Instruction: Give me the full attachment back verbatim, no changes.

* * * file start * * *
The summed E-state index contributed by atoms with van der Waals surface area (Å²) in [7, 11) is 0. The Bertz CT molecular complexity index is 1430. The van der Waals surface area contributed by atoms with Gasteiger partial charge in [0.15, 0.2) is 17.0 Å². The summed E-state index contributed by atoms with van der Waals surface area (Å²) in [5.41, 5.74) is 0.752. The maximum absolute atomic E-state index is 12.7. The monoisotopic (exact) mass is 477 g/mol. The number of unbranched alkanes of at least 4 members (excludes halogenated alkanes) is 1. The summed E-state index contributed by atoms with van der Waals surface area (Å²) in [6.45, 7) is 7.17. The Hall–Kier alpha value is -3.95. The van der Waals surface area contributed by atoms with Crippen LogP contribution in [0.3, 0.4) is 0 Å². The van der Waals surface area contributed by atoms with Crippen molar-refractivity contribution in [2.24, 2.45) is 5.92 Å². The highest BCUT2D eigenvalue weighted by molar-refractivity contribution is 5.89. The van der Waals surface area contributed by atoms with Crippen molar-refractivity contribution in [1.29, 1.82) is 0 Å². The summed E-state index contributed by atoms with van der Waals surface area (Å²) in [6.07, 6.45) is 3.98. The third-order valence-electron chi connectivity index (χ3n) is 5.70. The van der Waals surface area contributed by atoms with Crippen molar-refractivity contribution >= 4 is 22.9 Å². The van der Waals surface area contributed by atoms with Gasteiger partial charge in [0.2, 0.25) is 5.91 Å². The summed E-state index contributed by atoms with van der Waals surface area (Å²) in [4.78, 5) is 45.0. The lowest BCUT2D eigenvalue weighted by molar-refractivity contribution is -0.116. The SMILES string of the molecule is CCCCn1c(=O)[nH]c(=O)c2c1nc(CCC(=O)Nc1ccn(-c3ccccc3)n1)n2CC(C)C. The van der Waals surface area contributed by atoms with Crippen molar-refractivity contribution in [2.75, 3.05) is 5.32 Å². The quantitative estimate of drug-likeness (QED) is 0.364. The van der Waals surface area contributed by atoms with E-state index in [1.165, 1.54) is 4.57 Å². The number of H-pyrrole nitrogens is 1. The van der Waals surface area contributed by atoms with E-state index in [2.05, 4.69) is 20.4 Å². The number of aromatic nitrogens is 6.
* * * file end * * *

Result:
The summed E-state index contributed by atoms with van der Waals surface area (Å²) in [7, 11) is 0. The Bertz CT molecular complexity index is 1430. The van der Waals surface area contributed by atoms with Gasteiger partial charge in [0.15, 0.2) is 17.0 Å². The summed E-state index contributed by atoms with van der Waals surface area (Å²) in [5.41, 5.74) is 0.752. The maximum absolute atomic E-state index is 12.7. The monoisotopic (exact) mass is 477 g/mol. The number of unbranched alkanes of at least 4 members (excludes halogenated alkanes) is 1. The summed E-state index contributed by atoms with van der Waals surface area (Å²) in [6.45, 7) is 7.17. The Hall–Kier alpha value is -3.95. The van der Waals surface area contributed by atoms with Crippen LogP contribution in [0.3, 0.4) is 0 Å². The van der Waals surface area contributed by atoms with Crippen molar-refractivity contribution in [2.24, 2.45) is 5.92 Å². The highest BCUT2D eigenvalue weighted by molar-refractivity contribution is 5.89. The van der Waals surface area contributed by atoms with Crippen molar-refractivity contribution in [1.29, 1.82) is 0 Å². The summed E-state index contributed by atoms with van der Waals surface area (Å²) in [6.07, 6.45) is 3.98. The third-order valence-electron chi connectivity index (χ3n) is 5.70. The van der Waals surface area contributed by atoms with Crippen molar-refractivity contribution >= 4 is 22.9 Å². The van der Waals surface area contributed by atoms with Gasteiger partial charge in [0.2, 0.25) is 5.91 Å². The summed E-state index contributed by atoms with van der Waals surface area (Å²) in [4.78, 5) is 45.0. The lowest BCUT2D eigenvalue weighted by molar-refractivity contribution is -0.116. The SMILES string of the molecule is CCCCn1c(=O)[nH]c(=O)c2c1nc(CCC(=O)Nc1ccn(-c3ccccc3)n1)n2CC(C)C. The van der Waals surface area contributed by atoms with Crippen molar-refractivity contribution in [2.75, 3.05) is 5.32 Å². The quantitative estimate of drug-likeness (QED) is 0.364. The van der Waals surface area contributed by atoms with E-state index in [1.165, 1.54) is 4.57 Å². The number of H-pyrrole nitrogens is 1. The van der Waals surface area contributed by atoms with E-state index in [2.05, 4.69) is 20.4 Å². The number of aromatic nitrogens is 6.